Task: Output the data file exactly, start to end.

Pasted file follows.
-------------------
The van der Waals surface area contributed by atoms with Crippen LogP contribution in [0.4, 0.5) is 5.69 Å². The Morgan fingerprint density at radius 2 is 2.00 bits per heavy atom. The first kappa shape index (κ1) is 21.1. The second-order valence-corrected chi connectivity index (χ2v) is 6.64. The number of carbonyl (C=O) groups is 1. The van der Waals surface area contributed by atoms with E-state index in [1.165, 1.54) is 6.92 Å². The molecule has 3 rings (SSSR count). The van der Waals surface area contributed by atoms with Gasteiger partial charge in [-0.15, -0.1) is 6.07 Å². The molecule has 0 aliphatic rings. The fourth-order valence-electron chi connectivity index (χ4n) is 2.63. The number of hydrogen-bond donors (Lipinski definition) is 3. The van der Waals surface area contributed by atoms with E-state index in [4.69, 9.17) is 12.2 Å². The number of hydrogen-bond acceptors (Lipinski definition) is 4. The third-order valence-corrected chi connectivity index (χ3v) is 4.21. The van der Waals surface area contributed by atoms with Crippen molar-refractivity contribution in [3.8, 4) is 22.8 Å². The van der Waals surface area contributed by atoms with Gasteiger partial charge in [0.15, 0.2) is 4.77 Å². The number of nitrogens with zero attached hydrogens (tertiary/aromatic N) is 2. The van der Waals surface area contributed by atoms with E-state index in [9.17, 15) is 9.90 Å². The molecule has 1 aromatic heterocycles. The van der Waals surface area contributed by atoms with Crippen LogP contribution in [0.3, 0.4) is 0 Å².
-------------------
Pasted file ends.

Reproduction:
The van der Waals surface area contributed by atoms with Crippen LogP contribution in [0.4, 0.5) is 5.69 Å². The Morgan fingerprint density at radius 2 is 2.00 bits per heavy atom. The first kappa shape index (κ1) is 21.1. The second-order valence-corrected chi connectivity index (χ2v) is 6.64. The number of carbonyl (C=O) groups is 1. The van der Waals surface area contributed by atoms with E-state index in [1.165, 1.54) is 6.92 Å². The molecule has 3 rings (SSSR count). The van der Waals surface area contributed by atoms with Gasteiger partial charge in [-0.15, -0.1) is 6.07 Å². The molecule has 0 aliphatic rings. The fourth-order valence-electron chi connectivity index (χ4n) is 2.63. The number of hydrogen-bond donors (Lipinski definition) is 3. The van der Waals surface area contributed by atoms with E-state index in [4.69, 9.17) is 12.2 Å². The number of hydrogen-bond acceptors (Lipinski definition) is 4. The third-order valence-corrected chi connectivity index (χ3v) is 4.21. The van der Waals surface area contributed by atoms with Crippen molar-refractivity contribution in [3.8, 4) is 22.8 Å². The van der Waals surface area contributed by atoms with Gasteiger partial charge in [0.15, 0.2) is 4.77 Å². The number of nitrogens with zero attached hydrogens (tertiary/aromatic N) is 2. The van der Waals surface area contributed by atoms with E-state index in [9.17, 15) is 9.90 Å². The molecule has 1 aromatic heterocycles. The van der Waals surface area contributed by atoms with Crippen LogP contribution in [0.3, 0.4) is 0 Å².